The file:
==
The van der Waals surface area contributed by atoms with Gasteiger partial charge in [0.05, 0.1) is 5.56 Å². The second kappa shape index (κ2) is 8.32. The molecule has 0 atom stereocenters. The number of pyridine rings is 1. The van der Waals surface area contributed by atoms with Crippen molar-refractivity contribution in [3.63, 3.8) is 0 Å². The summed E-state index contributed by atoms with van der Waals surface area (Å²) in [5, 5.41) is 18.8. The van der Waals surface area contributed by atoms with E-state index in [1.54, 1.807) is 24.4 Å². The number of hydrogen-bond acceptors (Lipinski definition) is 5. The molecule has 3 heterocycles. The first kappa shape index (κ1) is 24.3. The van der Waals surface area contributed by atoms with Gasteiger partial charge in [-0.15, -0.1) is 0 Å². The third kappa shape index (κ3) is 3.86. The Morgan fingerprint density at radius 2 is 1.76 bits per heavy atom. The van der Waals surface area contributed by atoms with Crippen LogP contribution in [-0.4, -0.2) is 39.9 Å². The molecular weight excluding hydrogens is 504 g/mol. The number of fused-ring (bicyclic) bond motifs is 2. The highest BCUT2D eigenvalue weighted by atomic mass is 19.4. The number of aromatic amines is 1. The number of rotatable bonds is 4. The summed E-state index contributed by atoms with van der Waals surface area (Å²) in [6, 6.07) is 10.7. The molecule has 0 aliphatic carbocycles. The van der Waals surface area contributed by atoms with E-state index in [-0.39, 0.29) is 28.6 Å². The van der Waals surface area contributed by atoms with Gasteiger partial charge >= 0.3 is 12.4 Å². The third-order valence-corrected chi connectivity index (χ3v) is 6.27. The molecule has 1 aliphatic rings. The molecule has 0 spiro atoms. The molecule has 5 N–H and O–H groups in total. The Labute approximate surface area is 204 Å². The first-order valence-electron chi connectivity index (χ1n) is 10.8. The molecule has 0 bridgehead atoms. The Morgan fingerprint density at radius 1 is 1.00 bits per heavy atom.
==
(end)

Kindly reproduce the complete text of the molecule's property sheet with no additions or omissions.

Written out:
The van der Waals surface area contributed by atoms with Gasteiger partial charge in [0.05, 0.1) is 5.56 Å². The second kappa shape index (κ2) is 8.32. The molecule has 0 atom stereocenters. The number of pyridine rings is 1. The van der Waals surface area contributed by atoms with Crippen molar-refractivity contribution in [3.63, 3.8) is 0 Å². The summed E-state index contributed by atoms with van der Waals surface area (Å²) in [5, 5.41) is 18.8. The van der Waals surface area contributed by atoms with E-state index in [1.54, 1.807) is 24.4 Å². The number of hydrogen-bond acceptors (Lipinski definition) is 5. The molecule has 3 heterocycles. The first kappa shape index (κ1) is 24.3. The van der Waals surface area contributed by atoms with Gasteiger partial charge in [-0.15, -0.1) is 0 Å². The third kappa shape index (κ3) is 3.86. The Morgan fingerprint density at radius 2 is 1.76 bits per heavy atom. The van der Waals surface area contributed by atoms with Crippen LogP contribution in [-0.4, -0.2) is 39.9 Å². The molecular weight excluding hydrogens is 504 g/mol. The number of fused-ring (bicyclic) bond motifs is 2. The highest BCUT2D eigenvalue weighted by atomic mass is 19.4. The number of aromatic amines is 1. The number of rotatable bonds is 4. The summed E-state index contributed by atoms with van der Waals surface area (Å²) in [6, 6.07) is 10.7. The molecule has 0 aliphatic carbocycles. The van der Waals surface area contributed by atoms with E-state index in [-0.39, 0.29) is 28.6 Å². The van der Waals surface area contributed by atoms with Gasteiger partial charge >= 0.3 is 12.4 Å². The third-order valence-corrected chi connectivity index (χ3v) is 6.27. The molecule has 1 aliphatic rings. The molecule has 0 spiro atoms. The molecule has 5 N–H and O–H groups in total. The Labute approximate surface area is 204 Å². The first-order valence-electron chi connectivity index (χ1n) is 10.8. The molecule has 0 bridgehead atoms. The Morgan fingerprint density at radius 1 is 1.00 bits per heavy atom.